Heartland: A Memoir of Working Hard and Being Broke in the Richest Country on Earth

Sarah Smarsh
Drawing from her poignant new memoir – one of 10 nonfiction works on the longlist for a 2018 National Book Award – Sarah Smarsh discusses her upbringing on a struggling Kansas farm and the corrosive impact that intergenerational poverty can have on individuals, families, and communities.
Wednesday, October 3, 2018
Program: 
6:30 pm
Sarah Smarsh was born into a fifth-generation farming family in rural Kansas—and personal acquaintance with working-class poverty. She writes poignantly about her upbringing and the corrosive impact that intergenerational poverty can have on individuals, families, and communities in her new memoir Heartland: A Memoir of Working Hard and Being Broke in the Richest Country on Earth.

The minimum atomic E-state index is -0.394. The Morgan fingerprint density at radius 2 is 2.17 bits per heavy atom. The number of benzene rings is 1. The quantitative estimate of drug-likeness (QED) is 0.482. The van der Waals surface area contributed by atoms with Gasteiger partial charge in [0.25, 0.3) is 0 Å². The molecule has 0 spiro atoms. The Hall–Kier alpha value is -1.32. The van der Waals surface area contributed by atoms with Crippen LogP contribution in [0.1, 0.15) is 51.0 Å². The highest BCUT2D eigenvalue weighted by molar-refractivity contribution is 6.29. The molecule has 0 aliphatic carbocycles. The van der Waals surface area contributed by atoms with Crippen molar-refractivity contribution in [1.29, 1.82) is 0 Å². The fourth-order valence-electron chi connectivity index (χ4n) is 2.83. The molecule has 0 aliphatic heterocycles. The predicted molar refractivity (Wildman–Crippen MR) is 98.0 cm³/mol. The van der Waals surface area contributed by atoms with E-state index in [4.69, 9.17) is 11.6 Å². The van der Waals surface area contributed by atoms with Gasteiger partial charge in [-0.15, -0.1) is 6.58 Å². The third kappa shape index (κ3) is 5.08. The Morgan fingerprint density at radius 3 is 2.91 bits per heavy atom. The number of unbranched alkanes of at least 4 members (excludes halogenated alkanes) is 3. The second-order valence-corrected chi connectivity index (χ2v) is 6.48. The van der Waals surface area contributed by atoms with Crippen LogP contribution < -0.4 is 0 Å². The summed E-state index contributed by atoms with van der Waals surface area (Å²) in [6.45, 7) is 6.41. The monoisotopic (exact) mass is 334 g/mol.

Now a journalist whose work has appeared in The New Yorker, The Guardian, and Harper’s Magazine online, Smarsh discusses her book and what her family’s experiences say about class, identity, and the burdens of having less in a country known for its excess.

Co-presented by Rainy Day Books.